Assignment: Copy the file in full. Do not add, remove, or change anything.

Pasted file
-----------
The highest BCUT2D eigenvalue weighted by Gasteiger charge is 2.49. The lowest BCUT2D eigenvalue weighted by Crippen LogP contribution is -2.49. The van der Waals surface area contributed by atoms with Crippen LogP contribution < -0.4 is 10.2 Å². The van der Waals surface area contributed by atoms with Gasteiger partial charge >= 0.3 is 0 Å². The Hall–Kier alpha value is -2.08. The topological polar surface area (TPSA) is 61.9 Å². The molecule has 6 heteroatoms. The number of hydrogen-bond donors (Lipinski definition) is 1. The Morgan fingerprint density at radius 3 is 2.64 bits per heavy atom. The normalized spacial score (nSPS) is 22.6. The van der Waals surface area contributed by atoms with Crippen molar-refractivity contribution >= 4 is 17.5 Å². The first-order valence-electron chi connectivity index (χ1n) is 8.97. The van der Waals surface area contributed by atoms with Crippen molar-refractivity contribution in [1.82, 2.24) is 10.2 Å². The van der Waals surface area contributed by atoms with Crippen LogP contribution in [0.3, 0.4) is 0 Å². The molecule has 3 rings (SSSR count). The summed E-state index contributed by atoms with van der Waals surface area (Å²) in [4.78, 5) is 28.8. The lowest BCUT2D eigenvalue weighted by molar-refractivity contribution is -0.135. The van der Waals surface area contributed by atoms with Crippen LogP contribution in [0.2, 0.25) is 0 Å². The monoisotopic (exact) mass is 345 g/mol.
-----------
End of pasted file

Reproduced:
The highest BCUT2D eigenvalue weighted by Gasteiger charge is 2.49. The lowest BCUT2D eigenvalue weighted by Crippen LogP contribution is -2.49. The van der Waals surface area contributed by atoms with Crippen LogP contribution < -0.4 is 10.2 Å². The van der Waals surface area contributed by atoms with Gasteiger partial charge >= 0.3 is 0 Å². The Hall–Kier alpha value is -2.08. The topological polar surface area (TPSA) is 61.9 Å². The molecule has 6 heteroatoms. The number of hydrogen-bond donors (Lipinski definition) is 1. The Morgan fingerprint density at radius 3 is 2.64 bits per heavy atom. The normalized spacial score (nSPS) is 22.6. The van der Waals surface area contributed by atoms with Crippen molar-refractivity contribution >= 4 is 17.5 Å². The first-order valence-electron chi connectivity index (χ1n) is 8.97. The van der Waals surface area contributed by atoms with Crippen molar-refractivity contribution in [1.82, 2.24) is 10.2 Å². The van der Waals surface area contributed by atoms with Crippen LogP contribution in [0.3, 0.4) is 0 Å². The molecule has 3 rings (SSSR count). The summed E-state index contributed by atoms with van der Waals surface area (Å²) in [4.78, 5) is 28.8. The lowest BCUT2D eigenvalue weighted by molar-refractivity contribution is -0.135. The van der Waals surface area contributed by atoms with Crippen LogP contribution in [0.2, 0.25) is 0 Å². The monoisotopic (exact) mass is 345 g/mol.